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A Christian Nation

by Tim O'Hearn

There it was again. A meme on Facebook saying, “America is a Christian Nation. Share if you agree.” First off, I never share such things, as a matter of principle. But then, there was also that other thing. I couldn’t share, because I couldn’t agree. I don’t object, as some do, to using “Christian” as an adjective; but is/was/ever will be America a Christian nation?

The first argument that some would make is that America was founded by Christians on Christian principles. Historically, that is an argument based on scanty evidence. America was founded principally on British civil law, with some modifications. At the time, most British subjects were nominally Christian, but even that demographic was shrinking. Of the American “Founding Fathers,” a few were Catholics and several were deists. Deism, in its simplest definition, is a belief that God exists as creator but has little or no interest or control in the lives of the creation. It denies the existence of miracles, but may allow for “providence.” It denies the infallibility of scriptures and relies on human reason. Some historians claim that the religion clause of the First Amendment was put there not to save Christians from government control, but to prevent Christians from denying Deists a portion in the new nation. In other words, it was established to combat the sentiments expressed in the “America is a Christian nation” meme.

Well, maybe Mr. Madison and his companions were not exactly Christians. Hasn’t America been historically predominantly Christian? Ah, there is a little word there that makes a big difference. Predominantly. By including that word, one admits that there have always been atheists, deists, pantheists, and other “ists” among the population. For a person to claim to be Christian, they have to be fully Christian. Just as a person cannot be a Christian and an atheist, neither can a nation. In fact, no nation can be characterized by any religion. America is no more a Christian nation than Iran is an exclusively Muslim nation or China is a purely Communist nation. There are Christians in all those nations, and non-Christians, and even anti-Christians. As Will Shakspere would put it, “Aye, there’s the rub.” A nation cannot be characterized as belonging only to a portion of its membership. It would be difficult, even, to say that America is an American nation.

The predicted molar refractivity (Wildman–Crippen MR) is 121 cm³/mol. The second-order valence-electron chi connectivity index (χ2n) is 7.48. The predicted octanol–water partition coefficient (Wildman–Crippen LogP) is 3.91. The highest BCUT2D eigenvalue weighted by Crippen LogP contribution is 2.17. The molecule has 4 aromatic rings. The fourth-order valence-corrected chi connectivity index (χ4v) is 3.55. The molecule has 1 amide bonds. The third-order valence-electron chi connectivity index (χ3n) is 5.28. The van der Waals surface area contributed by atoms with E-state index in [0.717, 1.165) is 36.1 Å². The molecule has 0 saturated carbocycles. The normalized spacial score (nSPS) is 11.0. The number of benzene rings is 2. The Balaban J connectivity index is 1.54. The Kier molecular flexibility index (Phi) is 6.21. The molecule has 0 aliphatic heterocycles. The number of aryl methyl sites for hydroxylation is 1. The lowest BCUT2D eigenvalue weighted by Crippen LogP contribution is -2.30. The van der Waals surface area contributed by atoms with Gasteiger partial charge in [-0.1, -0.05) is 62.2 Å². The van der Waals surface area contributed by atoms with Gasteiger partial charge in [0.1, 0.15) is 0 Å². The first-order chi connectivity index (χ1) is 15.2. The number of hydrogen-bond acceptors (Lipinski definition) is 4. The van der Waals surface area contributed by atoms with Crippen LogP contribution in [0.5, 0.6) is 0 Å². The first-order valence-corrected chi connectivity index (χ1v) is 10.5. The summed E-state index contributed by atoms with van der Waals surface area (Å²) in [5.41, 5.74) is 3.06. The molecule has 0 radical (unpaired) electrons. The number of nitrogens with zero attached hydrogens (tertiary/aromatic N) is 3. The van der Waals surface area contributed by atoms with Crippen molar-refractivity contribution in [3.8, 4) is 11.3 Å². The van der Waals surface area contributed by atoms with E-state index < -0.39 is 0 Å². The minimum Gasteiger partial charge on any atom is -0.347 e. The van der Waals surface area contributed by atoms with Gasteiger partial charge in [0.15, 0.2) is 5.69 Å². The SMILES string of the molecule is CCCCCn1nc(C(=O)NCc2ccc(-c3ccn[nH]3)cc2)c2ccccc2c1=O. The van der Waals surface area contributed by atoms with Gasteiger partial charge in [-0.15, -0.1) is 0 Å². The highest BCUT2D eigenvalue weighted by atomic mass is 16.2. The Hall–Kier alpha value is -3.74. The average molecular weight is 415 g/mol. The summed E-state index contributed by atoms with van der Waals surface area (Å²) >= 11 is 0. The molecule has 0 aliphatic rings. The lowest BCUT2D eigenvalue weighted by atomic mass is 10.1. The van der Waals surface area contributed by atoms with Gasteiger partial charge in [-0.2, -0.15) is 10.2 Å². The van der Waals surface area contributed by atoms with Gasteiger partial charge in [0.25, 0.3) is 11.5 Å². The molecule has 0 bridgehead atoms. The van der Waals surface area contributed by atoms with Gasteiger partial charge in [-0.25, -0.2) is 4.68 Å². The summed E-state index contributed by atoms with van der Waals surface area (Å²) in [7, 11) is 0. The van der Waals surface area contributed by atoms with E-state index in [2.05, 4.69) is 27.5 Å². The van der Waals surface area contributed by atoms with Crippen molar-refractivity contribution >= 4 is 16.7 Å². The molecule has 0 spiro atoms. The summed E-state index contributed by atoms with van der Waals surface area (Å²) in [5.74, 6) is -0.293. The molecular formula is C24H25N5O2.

The worst part about the “America is a Christian nation” meme is that it is used in a non-Christian way. Usually it is an expression of hatred, or at least of exclusivity. Often the sentiment seems to be that because it is supposedly a Christian nation, all other religions should stay out. If early Jewish Christians had maintained that attitude, where would most of us be today? In fact, some expressed the same thought. In Acts 15 some Jewish Christians were saying “Christianity is a Jewish religion. Share if you agree.” This led to a meeting of their elders and the apostles, in which it was decided not to take that view.

For it seemed good to the Holy Ghost, and to us, to lay upon you no greater burden than these necessary things; That ye abstain from meats offered to idols, and from blood, and from things strangled, and from fornication: from which if ye keep yourselves, ye shall do well. (Acts 15:28-29)

These “necessary things” preceded the Jewish religion. In essence, they were saying that Christianity was open to all believers. If there were such thing as a Christian nation, and if America were one, then America could take no less of an attitude than that of the apostles: welcoming to all who would come.